Saved by the Snake!

Alright, so I know the Python programming language is actually named after the Monty Python group, but after all, the language’s logo (shown here) is a pair of snakes.

One of the great things about the site is how easy it has been to build the worksheets using Python, and it’s definitely gotten me out of some jams. Like today. I built all of the recent geometry worksheets using graphics saved in PNG format, which is a loss-less file format, making it somewhat more attractive relative to the older JPEG format. PNG isn’t a terribly new file format, but some people (including my wife) have had trouble printing the new worksheets. What I really needed to do was convert the 361 PNG files on which I’d labored over into JPEGs and then regenerate the worksheets.  Not much fun for a lazy guy like me.

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Circles… Lowest Form of Geometric Life?

Somewhere out there I’m sure there’s a guy whose job is just to come up with crazy sounding names for all the shapes in the geometry zoo. Worse than the guy who names bacteria. But I suppose, better that than working out all the equations needed to compute key measurements for all those mangy beasts.

Fortunately, we’re starting near the bottom of the geometric food chain. After all, what’s less complex than a shape with exactly one side? Of course, that’s our friend, the perfect circle… The single-celled organism of math. Circles are special in that given one dimension, you can determine all sorts of interesting facts. Got a radius? You’re a few multiplications away from a diameter, area and circumference. And if your basic algebra kung-fu is strong, you can go from area to diameter to radius to circumference just as easily.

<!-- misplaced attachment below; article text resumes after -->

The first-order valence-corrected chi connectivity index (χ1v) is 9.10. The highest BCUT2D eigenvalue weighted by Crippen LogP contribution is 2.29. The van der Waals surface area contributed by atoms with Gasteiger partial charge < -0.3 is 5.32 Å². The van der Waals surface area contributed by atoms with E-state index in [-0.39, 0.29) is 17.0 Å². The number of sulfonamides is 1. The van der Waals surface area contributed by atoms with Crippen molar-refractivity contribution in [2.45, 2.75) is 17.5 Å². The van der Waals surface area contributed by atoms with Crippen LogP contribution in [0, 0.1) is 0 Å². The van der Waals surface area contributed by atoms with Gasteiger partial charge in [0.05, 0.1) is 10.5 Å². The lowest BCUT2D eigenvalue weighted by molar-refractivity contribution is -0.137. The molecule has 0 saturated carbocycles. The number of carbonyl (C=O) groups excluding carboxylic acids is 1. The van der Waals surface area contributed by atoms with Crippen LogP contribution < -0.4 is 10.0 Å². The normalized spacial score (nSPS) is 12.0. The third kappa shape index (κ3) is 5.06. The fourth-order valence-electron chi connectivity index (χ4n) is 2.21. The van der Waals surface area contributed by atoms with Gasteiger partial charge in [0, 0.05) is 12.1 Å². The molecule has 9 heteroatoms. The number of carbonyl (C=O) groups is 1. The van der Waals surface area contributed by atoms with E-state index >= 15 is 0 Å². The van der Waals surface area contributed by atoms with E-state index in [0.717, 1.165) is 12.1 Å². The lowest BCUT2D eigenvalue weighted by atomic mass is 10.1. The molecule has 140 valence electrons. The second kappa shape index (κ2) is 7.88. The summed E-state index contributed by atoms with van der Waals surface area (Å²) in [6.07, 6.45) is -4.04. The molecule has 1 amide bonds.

Given all the interesting tricks you can do with circles, it’s no surprise how big a role simple circle geometry plays when you start getting into trigonometry. Which is all the more reason for getting the basics down early, and hence the healthy collection of circle geometry worksheets at the links below. Enjoy!

Worksheets for Perimeter and Area of Rectangles Added!

A new set of perimeter and area worksheets for rectangles has been added to the site at the link below, or as usual, by navigating that ever-growing menu of worksheet confections off to your right…

Perimeter and Area of Rectangles Worksheets

New Geometry Worksheets

With the end of the school year on the horizon, the spectre of trapezoids, parallelograms, and scalene triangles has reared its head in 3rd grade math. The task seems to entail more than just helping my daughter… I couldn’t quite remember if a square is technically a rhombus or not. Clearly it’s time for Dad review as well. It looks like we’re going to skim the outer edges of geometry this year, so the initial worksheets focus on identification of concepts more than calculation, but I expect this section to grow substantially over time.

The new worksheets this pass focus on identifying types of angles (acute, right or obtuse), perpendicular or parallel lines, classification of triangles and classification of quadrilaterals. There’s also a few basic worksheets on identifying types of polygons.  And, yeah, squares are actually special cases of both rhombi and trapezoids. And convex bicentric parallelograms. I hope you are hanging in with me for emotional support by the time trigonometry comes around because the review may kill me.

Check out the new worksheets at the links below or in the ‘Worksheets’ menu to the left!

Intersecting, Parallel or Perpendicular Line Geometry Worksheets

Acute, Right, Obtuse Angle Worksheets

Identifying Triangles, Quadrilaterals and Polygons Worksheets